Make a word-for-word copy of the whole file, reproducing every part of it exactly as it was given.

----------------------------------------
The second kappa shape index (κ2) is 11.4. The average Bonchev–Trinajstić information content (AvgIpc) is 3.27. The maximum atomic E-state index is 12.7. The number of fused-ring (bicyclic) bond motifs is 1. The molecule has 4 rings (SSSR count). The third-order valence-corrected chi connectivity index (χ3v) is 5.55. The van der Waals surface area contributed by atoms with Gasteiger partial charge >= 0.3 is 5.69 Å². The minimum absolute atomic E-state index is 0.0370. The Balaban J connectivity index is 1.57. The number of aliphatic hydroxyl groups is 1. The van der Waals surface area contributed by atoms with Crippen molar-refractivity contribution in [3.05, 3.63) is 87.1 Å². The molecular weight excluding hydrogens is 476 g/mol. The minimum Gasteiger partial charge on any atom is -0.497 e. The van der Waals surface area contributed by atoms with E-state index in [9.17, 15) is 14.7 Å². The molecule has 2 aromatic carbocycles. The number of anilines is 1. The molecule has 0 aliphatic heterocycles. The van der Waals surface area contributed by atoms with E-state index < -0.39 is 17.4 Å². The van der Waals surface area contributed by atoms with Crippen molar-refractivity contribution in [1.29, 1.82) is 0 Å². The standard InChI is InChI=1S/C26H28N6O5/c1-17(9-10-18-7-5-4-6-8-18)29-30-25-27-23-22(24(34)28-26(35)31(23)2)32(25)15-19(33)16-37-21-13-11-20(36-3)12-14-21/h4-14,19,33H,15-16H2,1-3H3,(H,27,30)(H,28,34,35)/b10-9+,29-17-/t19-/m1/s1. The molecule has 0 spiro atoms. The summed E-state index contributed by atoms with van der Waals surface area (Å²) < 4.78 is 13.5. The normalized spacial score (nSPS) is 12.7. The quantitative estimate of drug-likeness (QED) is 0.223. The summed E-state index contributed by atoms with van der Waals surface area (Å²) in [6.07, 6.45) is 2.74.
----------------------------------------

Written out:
The second kappa shape index (κ2) is 11.4. The average Bonchev–Trinajstić information content (AvgIpc) is 3.27. The maximum atomic E-state index is 12.7. The number of fused-ring (bicyclic) bond motifs is 1. The molecule has 4 rings (SSSR count). The third-order valence-corrected chi connectivity index (χ3v) is 5.55. The van der Waals surface area contributed by atoms with Gasteiger partial charge >= 0.3 is 5.69 Å². The minimum absolute atomic E-state index is 0.0370. The Balaban J connectivity index is 1.57. The number of aliphatic hydroxyl groups is 1. The van der Waals surface area contributed by atoms with Crippen molar-refractivity contribution in [3.05, 3.63) is 87.1 Å². The molecular weight excluding hydrogens is 476 g/mol. The minimum Gasteiger partial charge on any atom is -0.497 e. The van der Waals surface area contributed by atoms with E-state index in [9.17, 15) is 14.7 Å². The molecule has 2 aromatic carbocycles. The number of anilines is 1. The molecule has 0 aliphatic heterocycles. The van der Waals surface area contributed by atoms with E-state index < -0.39 is 17.4 Å². The van der Waals surface area contributed by atoms with Crippen molar-refractivity contribution in [1.29, 1.82) is 0 Å². The standard InChI is InChI=1S/C26H28N6O5/c1-17(9-10-18-7-5-4-6-8-18)29-30-25-27-23-22(24(34)28-26(35)31(23)2)32(25)15-19(33)16-37-21-13-11-20(36-3)12-14-21/h4-14,19,33H,15-16H2,1-3H3,(H,27,30)(H,28,34,35)/b10-9+,29-17-/t19-/m1/s1. The molecule has 0 spiro atoms. The summed E-state index contributed by atoms with van der Waals surface area (Å²) < 4.78 is 13.5. The normalized spacial score (nSPS) is 12.7. The quantitative estimate of drug-likeness (QED) is 0.223. The summed E-state index contributed by atoms with van der Waals surface area (Å²) in [6.07, 6.45) is 2.74.